A New Microalloyed, Multi-Phase Steel for High Strength Forging Applications

Forged components to be used in high strength applications have traditionally been heat treated after forging. This processing route unfortunately suffers from many technical and economical shortcomings. The first attempt to overcome these difficulties led to the development of medium carbon microalloyed steels for bar applications in the early 1970's. While these steels did not require heat treatment, their strengths were limited. Furthermore, the notch toughness of these steels was rather poor. The limitation on strength and toughness have hindered their acceptance as a substitute for the conventional QT steels, especially in safety critical components. In addition, these shortcomings eliminate the possibility of downsizing through redesign. Since the tempered martensite and the microalloyed ferrite-pearlite steels have obvious limitations, an alternative microstructure had to be developed.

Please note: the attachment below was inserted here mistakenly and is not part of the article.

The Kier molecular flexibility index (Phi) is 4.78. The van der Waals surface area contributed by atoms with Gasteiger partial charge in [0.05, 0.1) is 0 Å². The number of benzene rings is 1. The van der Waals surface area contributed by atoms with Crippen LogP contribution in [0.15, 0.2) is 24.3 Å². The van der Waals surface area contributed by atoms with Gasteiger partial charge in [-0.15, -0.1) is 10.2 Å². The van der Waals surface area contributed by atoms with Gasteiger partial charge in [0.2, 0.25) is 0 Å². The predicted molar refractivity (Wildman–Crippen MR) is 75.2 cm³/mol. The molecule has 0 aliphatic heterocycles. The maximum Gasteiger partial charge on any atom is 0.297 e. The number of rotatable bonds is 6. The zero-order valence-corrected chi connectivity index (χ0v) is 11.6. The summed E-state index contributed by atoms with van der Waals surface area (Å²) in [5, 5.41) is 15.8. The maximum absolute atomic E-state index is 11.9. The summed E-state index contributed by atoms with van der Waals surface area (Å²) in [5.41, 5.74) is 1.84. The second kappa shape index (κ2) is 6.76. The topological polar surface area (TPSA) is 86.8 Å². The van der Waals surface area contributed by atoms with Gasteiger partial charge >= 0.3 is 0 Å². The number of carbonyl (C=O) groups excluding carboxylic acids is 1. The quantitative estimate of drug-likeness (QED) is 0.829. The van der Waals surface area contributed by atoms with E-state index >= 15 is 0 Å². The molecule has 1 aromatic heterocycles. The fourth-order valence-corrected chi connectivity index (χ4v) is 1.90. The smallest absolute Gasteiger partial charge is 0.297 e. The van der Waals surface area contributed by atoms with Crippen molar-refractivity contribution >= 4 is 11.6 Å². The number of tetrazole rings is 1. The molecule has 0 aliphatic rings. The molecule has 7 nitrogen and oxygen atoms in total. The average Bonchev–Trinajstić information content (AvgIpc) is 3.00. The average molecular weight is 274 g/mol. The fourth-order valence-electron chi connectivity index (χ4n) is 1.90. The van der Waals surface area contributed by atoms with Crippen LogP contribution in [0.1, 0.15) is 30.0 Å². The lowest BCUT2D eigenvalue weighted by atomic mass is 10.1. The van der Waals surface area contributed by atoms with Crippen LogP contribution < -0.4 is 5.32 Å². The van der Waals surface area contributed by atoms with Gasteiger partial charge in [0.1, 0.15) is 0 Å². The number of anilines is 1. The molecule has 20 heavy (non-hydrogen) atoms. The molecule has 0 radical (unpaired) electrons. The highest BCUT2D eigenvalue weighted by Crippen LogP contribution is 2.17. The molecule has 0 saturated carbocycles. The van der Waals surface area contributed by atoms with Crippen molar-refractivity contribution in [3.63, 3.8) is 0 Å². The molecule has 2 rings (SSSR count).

Technical Paper

A New Polycarbonate and Glass Laminate and Its Affects on the Relationship Between Residual Tensile Stresses and Impact Resistance of Windshields

Current windshield manufacturing processes produce residual tensile stresses near the edges of windshields. This residual tensile stress reduces the ability of the windshield to withstand suddenly applied external loading over a short time interval near the edge. Present manufacturing processes can reduce some of the residual tensile stress produced during the annealing process, but currently it is technically difficult to eliminate. However, an innovative and more cost-effective solution for the residual tensile stress problem has been proposed. Application of a thin film of polycarbonate around the perimeter of the windshield allows the energy generated during impact loading to be dissipated without the need to change the windshield's material properties.
Technical Paper

A Non-Distorting Heat Treatment Which Provides Both Wear and Corrosion Resistance